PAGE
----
Last week was an exciting and hectic week at St. Aidan’s. As we’re now settling back to some level of normality, I’d like to share a few of my reflections of our rare visitor.

I was driving round the eastern reedbed on a sunny Friday afternoon, when I was stopped by a few of the local birders to show me a bird they were looking at. There was some debate as to the identity of the bird; initial thoughts were that it was a Temminck’s stint – a rare enough bird in itself, with only a handful of previous records for the site. Members of the local Swillington Ings Bird Group managed to get some great photos and videos of the bird, and the debate continued into the evening. It was then briefly thought the bird was a least sandpiper, which would’ve been a first for the site; but after further scrutiny it was finally decided that we had something much rarer on our hands.

The long-toed stint is a diminutive wading bird which breeds in the Siberian uplands. It migrates south in the autumn to spend winter in southern Asia and Australia, so it was a long way from where it should be - quite how it found its way to West Yorkshire will always remain a mystery. In fact, the compulsion and navigation of birds to migrate thousands of miles twice a year is still nowhere near fully understood. Birds do get lost of course, and can turn up in unexpected places at any time. The fact that anything can turn up at any time is what makes birdwatching so exciting.

Photo credit: Dave Ward

There had only been two previous confirmed sightings of a long-toed stint in the UK. The first was in Cornwall in 1970, with the second coming at Saltholme Pools in County Durham, in 1982 - before the RSPB took on management of that site. The fact that such a rarity had turned up at St. Aidan’s filled me - and inevitably many others – with huge excitement.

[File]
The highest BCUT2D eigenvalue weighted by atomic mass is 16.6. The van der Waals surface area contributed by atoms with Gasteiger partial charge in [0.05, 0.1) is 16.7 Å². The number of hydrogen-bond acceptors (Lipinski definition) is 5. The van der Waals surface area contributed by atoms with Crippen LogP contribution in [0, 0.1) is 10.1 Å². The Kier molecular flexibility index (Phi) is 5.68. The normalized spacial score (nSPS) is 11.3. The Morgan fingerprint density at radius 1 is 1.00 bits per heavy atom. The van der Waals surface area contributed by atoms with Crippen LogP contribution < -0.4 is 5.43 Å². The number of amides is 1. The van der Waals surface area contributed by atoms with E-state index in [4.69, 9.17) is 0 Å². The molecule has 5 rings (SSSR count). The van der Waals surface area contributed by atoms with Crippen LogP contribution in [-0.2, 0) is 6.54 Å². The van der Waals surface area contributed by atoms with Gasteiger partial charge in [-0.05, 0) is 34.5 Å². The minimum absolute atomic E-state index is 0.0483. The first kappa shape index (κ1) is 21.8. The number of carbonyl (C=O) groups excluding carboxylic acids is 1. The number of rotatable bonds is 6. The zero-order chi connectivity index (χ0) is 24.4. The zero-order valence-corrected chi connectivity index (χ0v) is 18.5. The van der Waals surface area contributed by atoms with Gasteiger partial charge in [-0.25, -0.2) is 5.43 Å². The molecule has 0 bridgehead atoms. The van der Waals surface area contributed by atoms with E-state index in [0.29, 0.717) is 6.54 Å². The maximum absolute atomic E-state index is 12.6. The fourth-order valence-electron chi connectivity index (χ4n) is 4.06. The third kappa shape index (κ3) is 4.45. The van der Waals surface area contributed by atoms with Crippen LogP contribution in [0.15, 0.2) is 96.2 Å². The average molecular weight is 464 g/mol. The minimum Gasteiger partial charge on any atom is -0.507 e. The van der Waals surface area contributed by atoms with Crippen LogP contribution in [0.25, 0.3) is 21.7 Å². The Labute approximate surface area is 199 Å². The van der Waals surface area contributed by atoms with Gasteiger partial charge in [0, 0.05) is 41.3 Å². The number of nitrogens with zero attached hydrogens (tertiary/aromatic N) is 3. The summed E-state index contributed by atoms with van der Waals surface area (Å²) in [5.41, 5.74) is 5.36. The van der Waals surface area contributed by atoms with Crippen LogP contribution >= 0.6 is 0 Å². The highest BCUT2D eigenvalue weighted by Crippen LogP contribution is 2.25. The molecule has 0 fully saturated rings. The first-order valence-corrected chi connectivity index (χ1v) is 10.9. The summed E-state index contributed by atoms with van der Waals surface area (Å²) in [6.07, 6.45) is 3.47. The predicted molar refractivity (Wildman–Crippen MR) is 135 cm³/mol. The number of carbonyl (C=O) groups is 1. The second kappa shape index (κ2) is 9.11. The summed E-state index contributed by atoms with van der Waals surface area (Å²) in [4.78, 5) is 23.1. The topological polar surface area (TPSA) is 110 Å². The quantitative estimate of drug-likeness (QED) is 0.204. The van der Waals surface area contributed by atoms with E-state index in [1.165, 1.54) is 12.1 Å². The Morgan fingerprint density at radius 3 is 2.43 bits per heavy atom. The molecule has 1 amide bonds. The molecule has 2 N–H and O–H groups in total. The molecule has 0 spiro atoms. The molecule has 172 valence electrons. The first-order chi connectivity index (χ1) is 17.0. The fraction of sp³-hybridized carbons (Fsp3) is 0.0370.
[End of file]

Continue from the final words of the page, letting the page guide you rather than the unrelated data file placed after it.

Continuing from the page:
So it was late on Friday night as the news was spreading that there was an incredibly rare and exciting visitor at our site. Whilst I got an early night, many others were already planning and beginning their journeys, from all corners of the country to West Yorkshire. I had a bit of a lie in and leisurely breakfast (it was Saturday morning, after all) and arrived on site at about 9am. The car park was full and many people were already leaving, having been on site since first light and enjoyed great views of the bird. As I walked down to the eastern reedbed where the bird was feeding, a stream of happy birders were walking away - whilst a frantic horde was rushing towards it!

Photo credit: Dave Ward

This pattern continued all weekend as the star species seemed very well settled, moving between the eastern reedbed and Astley lake. We counted over 2000 people coming onto the site over that weekend – nearly three times as many as the previous weekend. There were likely many more than that, as we are only able to count those coming to the visitor centre. Our staff and volunteers cheerfully greeted as many people as we could, chatting to visitors who had travelled from as far away as Kent, Dorset, South Wales, and Shetland! Although parts of the site were very crowded with people desperate to get a glimpse of the bird, there was a real exciting buzz around the whole place. It was also fantastic that once they’d seen the star of the show, visitors were able to have a leisurely walk around site and were treated to views of bittern, a lingering black-necked grebe, red kites and kingfisher.

The stint was obviously finding plenty to eat - alongside dunlins, godwits and ruffs - in the shallow water and exposed mud. Finding suitable wetlands to rest and feed for a few days whilst on long migrations is often essential for the survival of waders. So we manage the water levels carefully at St Aidan's to provide ideal conditions for a stop off. We keep the water levels high in the reedbeds throughout the summer, then draw them down slowly throughout autumn, to create perfect conditions for migrating waders. In recent years we’ve had some uncommon species such as little stint, curlew sandpiper, pectoral sandpiper, and wood sandpiper - uncommon, but not unexpected. I don’t think anyone could’ve expected a long-toed stint to turn up, but we certainly enjoyed its week-long stay, as did thousands of birdwatchers from all over the country.

- John Ingham, Warden of RSPB St Aidan's

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